Saul Miller, The Rocket Scores, 1998, acrylic on canvas, 97 x 128 x 3.5 cm. Canadian Museum of History
It’s fitting that ice hockey — which occupies considerable space within Canada’s national imagination — should be the subject of a large and thematically diverse exhibition. Simply titled Hockey, the show, now on view at the Canadian Museum of History (CMH), strives to connect with spectators in perhaps as many ways as the game itself threads through the national narrative.
Hockey unravels its stories across an impressive stretch of real estate: some 7,000 square feet, divided into eight distinct modules. It’s a structure that allows the game to be observed through a variety of lenses, says CMH Curator of Sport and Leisure Jenny Ellison, who co-curated the exhibition along with CMH historian Jennifer Anderson.
As Ellison told NGC Magazine, “We are trying to capture the different ways that people encounter hockey, and to answer the question of why hockey seems to matter on a cultural level.”
In each of the eight zones, visitors approach the game from a different angle, exploring various facets of Canada’s national winter sport. Structured loosely as an arena, the exhibition examines hockey from the perspective of fans, from behind the scenes in locker rooms and media suites, or with a focus on the science that underlies the game. Among the lore-laden artifacts populating the journey are an early iteration of the Stanley Cup, a uniform worn by pioneering women’s hockey player Hilda Ranscombe, Maurice Richard’s Stanley Cup ring, and Jacques Plante’s “pretzel” goalie mask, among many others.
The experience culminates in an art-based zone that probes how hockey has both influenced, and been reflected within, the cultural sphere. The game that poet Al Purdy described in verse as “this combination of ballet and murder” has been amply represented in films, books, paintings, photographs and folkloric artifacts. A generous sampling of these various forms of artistic expression has been included in Hockey.
“Art allows us to ask some of the more challenging questions and get at some of the tensions in hockey,” says Ellison. “And in some cases, it allows for a kind of cheekiness that you might not expect.”
Robert Bozak, Tim Horton & Donut, 1974, enamel on plywood, 62 x 54.8 x 1 cm. Collection of Museum London, Gift of Ms. Dawn Johnston, London, Ontario, 1993
An example of the latter is Ontario artist Robert Bozak’s whimsical painting Tim Horton & Donut, which depicts the hockey player emerging from the centre of the quintessential Canadian pastry. For Ellison, the work provides a sly commentary on “the ubiquity of Tim Hortons as a part of Canadiana. It’s a reminder of this weird Canadian thing where we routinely have hockey and doughnuts in the same sentence.”
A similar sense of playfulness animates both Saul Miller’s The Rocket Scores (in which Montreal Canadiens legend Maurice Richard bests the arch-enemy Toronto Maple Leafs), and Diana Thorneycroft’s Group of Seven Awkward Moments (Winter on the Don), which transforms a tranquil A.J. Casson landscape into a venue for a game of celebrity shinny.
Providing further commentary on the place of hockey in the broader culture is an Andy Warhol print of Wayne Gretzky, from same series as one in the NGC national collection. Created by Warhol in the 1980s, towards the end of his life, it depicts Gretzky as an international icon of glamour, far removed from the traditional images of hockey players on trading cards.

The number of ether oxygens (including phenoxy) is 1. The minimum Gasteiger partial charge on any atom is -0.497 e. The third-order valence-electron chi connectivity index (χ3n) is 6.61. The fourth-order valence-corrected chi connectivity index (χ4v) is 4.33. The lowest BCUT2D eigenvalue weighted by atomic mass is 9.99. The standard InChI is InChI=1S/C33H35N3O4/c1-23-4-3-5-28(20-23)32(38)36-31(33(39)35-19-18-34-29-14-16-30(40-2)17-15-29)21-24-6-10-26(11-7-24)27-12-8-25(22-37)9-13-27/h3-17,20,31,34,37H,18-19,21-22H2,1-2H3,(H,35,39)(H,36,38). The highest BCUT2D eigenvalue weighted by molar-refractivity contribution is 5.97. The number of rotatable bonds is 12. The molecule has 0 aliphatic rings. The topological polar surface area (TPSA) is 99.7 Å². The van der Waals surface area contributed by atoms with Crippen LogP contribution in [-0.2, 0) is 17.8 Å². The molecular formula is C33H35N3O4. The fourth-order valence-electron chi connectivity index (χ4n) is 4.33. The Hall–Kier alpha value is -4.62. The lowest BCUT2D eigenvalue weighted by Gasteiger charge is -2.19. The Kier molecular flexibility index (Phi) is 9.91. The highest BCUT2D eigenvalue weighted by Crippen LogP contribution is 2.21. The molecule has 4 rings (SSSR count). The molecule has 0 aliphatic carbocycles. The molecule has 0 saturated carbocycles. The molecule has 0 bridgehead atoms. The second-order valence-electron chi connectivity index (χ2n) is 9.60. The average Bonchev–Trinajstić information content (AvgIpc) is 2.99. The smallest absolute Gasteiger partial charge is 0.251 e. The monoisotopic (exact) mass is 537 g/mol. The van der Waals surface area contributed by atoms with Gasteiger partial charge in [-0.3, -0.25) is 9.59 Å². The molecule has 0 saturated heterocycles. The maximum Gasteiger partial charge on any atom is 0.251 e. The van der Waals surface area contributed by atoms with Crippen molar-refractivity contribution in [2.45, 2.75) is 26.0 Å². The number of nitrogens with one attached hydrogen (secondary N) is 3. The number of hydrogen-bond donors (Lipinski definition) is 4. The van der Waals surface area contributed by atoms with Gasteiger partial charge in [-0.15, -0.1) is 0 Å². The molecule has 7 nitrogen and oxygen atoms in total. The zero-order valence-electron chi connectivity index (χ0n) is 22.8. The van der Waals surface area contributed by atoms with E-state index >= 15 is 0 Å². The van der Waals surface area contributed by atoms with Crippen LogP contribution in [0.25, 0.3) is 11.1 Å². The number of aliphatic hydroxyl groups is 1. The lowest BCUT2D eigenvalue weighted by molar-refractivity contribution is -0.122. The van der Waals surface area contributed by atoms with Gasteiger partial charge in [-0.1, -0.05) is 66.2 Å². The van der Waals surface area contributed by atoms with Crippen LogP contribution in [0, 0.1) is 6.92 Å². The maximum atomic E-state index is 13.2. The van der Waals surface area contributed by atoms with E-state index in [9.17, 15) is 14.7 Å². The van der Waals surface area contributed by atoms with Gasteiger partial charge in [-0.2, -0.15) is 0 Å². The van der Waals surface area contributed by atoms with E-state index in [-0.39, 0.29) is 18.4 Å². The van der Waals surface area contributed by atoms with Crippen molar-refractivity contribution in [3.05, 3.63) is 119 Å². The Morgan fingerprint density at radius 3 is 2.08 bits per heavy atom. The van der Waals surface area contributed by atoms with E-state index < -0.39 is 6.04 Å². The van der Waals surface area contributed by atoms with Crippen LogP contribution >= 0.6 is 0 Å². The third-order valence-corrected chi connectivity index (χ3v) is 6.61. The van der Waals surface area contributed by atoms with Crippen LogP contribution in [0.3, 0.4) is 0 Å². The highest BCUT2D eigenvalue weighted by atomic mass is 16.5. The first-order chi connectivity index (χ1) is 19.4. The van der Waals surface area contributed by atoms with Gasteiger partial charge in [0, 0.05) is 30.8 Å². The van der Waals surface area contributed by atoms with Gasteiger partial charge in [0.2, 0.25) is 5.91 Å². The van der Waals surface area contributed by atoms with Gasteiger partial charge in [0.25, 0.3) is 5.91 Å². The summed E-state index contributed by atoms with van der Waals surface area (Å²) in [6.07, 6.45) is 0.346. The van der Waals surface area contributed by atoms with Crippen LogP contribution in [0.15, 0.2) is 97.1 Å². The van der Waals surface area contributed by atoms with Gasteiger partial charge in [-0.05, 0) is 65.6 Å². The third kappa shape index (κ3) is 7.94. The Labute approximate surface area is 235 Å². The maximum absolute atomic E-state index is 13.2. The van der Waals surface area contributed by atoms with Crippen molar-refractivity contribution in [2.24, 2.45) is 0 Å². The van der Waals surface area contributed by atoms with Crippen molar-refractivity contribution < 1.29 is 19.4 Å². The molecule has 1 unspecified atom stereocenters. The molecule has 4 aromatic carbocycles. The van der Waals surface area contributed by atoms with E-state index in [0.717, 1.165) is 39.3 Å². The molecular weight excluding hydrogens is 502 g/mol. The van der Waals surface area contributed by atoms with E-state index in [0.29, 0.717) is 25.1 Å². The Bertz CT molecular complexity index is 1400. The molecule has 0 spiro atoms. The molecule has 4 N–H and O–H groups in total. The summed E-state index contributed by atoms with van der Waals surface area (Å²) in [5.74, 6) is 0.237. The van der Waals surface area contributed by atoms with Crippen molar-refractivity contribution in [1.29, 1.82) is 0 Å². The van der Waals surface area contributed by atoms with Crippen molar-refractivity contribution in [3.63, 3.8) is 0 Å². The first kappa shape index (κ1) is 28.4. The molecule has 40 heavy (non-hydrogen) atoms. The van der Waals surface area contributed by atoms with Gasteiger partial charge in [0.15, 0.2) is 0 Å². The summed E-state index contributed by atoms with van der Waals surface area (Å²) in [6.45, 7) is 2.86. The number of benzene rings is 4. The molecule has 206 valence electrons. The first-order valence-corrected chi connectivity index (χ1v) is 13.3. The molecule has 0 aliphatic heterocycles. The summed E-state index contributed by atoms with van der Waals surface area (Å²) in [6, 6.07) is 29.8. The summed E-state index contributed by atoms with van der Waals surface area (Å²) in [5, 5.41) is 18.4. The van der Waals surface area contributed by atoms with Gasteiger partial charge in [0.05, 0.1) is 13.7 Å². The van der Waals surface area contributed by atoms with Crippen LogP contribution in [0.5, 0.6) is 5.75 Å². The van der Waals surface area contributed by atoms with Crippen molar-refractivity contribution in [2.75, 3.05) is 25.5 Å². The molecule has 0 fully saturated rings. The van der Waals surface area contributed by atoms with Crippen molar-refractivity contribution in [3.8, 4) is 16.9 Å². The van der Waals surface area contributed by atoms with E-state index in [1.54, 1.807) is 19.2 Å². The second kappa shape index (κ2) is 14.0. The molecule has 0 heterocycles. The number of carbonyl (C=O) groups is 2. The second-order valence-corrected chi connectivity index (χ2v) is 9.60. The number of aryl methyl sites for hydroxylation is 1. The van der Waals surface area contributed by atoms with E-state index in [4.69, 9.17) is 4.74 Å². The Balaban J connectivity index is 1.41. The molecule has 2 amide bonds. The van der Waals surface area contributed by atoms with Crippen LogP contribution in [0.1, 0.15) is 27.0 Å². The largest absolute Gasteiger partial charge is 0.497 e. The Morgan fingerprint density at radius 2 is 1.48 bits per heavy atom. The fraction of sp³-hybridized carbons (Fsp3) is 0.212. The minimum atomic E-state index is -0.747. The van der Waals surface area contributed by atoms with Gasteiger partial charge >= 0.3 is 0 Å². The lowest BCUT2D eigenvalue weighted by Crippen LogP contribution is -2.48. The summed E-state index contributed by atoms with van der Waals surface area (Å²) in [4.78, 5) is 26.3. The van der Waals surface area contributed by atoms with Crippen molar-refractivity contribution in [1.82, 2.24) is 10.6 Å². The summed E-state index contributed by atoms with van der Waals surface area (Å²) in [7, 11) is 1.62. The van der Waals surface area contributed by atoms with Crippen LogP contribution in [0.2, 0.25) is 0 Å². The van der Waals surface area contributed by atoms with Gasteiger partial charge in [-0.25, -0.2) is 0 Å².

Other works provide more pointed social commentary. “Sport is a really good vehicle for talking about complicated social issues, because people expect sports to be fair,” says Ellison. “When people come to sport, we’re supposed to arrive on a level playing field. But sometimes we are reminded that the participants are not on an equal footing.”
Jim Logan, National Pastimes - Father Image I, 1991, acrylic on canvas, 52.8 x 63.5 cm. Indigenous and Northern Affairs Canada
In one of seven paintings in his series National Pastimes, for example, Jim Logan’s depiction of a priest, standing ominously above three Indigenous boys in hockey jerseys, chillingly alludes to the horrors of the residential school system and compels the viewer to consider one of the darkest episodes in Canadian history. It sets a mood that stunningly contrasts with the sheer joy of Clifford Maracle’s The Hockey Player, whose lone Indigenous subject moves unfettered, with speed and power, across the ice.
There are clear social, political subtexts in other images. In singer-photographer Bryan Adams’ portrait of Cassie Campbell, for example, the hockey star is wearing her helmet and facemask. “When female athletes are photographed, we tend not to see them in their gear; especially in advertising, we see them in their day wear,” Ellison says. Including the gear is significant, since it represents Campbell as an athlete, first and foremost, rather than as a woman.
Hoarding Wall, Vancouver, B.C. June 15, 2011, acrylic spraypaint and marker on plywood, 244 x 123 cm. Museum of Vancouver
The curator is also taken with an unconventional, found work: a large piece of plywood hoarding covered in graffiti that now has a permanent home at the Museum of Vancouver. Put up to protect property in the wake of the 2011 Vancouver hockey riot, it took on the impromptu role of facilitating dialogue about the riot among passers-by.
“It’s a really beautiful piece of graffiti,” Ellison says. “And it’s super-cool to see people having a conversation this way.”
Ultimately, Ellison would like to see this exhibition stimulate similar public debate: “Since it touches on so many things, hockey is a really good medium for talking about some complicated social issues,” she says. Hockey also provides, as this exhibition illustrates, some fertile ground for artists.
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